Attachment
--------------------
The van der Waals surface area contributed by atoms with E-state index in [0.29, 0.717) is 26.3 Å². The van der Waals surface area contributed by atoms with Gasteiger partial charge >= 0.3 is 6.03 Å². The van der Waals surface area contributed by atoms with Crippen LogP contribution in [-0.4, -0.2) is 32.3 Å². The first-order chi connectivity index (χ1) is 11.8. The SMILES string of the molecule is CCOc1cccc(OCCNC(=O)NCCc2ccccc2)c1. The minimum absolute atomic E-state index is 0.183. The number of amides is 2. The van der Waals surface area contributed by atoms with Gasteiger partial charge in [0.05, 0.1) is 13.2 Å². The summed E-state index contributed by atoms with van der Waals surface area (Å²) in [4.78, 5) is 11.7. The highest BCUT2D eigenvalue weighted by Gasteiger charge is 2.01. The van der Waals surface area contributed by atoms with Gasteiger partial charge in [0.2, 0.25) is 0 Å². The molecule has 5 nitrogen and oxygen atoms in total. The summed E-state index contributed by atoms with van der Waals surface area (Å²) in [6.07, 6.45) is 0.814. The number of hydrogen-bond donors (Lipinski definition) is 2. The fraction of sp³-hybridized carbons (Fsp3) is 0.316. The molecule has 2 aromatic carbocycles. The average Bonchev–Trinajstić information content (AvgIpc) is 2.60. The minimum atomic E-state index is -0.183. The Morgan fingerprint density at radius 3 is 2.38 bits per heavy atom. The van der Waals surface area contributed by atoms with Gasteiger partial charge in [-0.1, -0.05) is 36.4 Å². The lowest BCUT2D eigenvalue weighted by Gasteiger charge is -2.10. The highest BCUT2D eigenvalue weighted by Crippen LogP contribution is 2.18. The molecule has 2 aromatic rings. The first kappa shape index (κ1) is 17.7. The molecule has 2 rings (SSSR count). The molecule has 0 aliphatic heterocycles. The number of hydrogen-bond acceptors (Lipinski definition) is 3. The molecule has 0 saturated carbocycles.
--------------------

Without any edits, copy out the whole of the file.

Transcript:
The van der Waals surface area contributed by atoms with E-state index in [0.29, 0.717) is 26.3 Å². The van der Waals surface area contributed by atoms with Gasteiger partial charge >= 0.3 is 6.03 Å². The van der Waals surface area contributed by atoms with Crippen LogP contribution in [-0.4, -0.2) is 32.3 Å². The first-order chi connectivity index (χ1) is 11.8. The SMILES string of the molecule is CCOc1cccc(OCCNC(=O)NCCc2ccccc2)c1. The minimum absolute atomic E-state index is 0.183. The number of amides is 2. The van der Waals surface area contributed by atoms with Gasteiger partial charge in [0.05, 0.1) is 13.2 Å². The summed E-state index contributed by atoms with van der Waals surface area (Å²) in [4.78, 5) is 11.7. The highest BCUT2D eigenvalue weighted by Gasteiger charge is 2.01. The van der Waals surface area contributed by atoms with Gasteiger partial charge in [0.2, 0.25) is 0 Å². The molecule has 5 nitrogen and oxygen atoms in total. The summed E-state index contributed by atoms with van der Waals surface area (Å²) in [6.07, 6.45) is 0.814. The number of hydrogen-bond donors (Lipinski definition) is 2. The fraction of sp³-hybridized carbons (Fsp3) is 0.316. The molecule has 2 aromatic carbocycles. The average Bonchev–Trinajstić information content (AvgIpc) is 2.60. The minimum atomic E-state index is -0.183. The Morgan fingerprint density at radius 3 is 2.38 bits per heavy atom. The van der Waals surface area contributed by atoms with Gasteiger partial charge in [-0.1, -0.05) is 36.4 Å². The lowest BCUT2D eigenvalue weighted by Gasteiger charge is -2.10. The highest BCUT2D eigenvalue weighted by Crippen LogP contribution is 2.18. The molecule has 2 aromatic rings. The first kappa shape index (κ1) is 17.7. The molecule has 2 rings (SSSR count). The molecule has 0 aliphatic heterocycles. The number of hydrogen-bond acceptors (Lipinski definition) is 3. The molecule has 0 saturated carbocycles.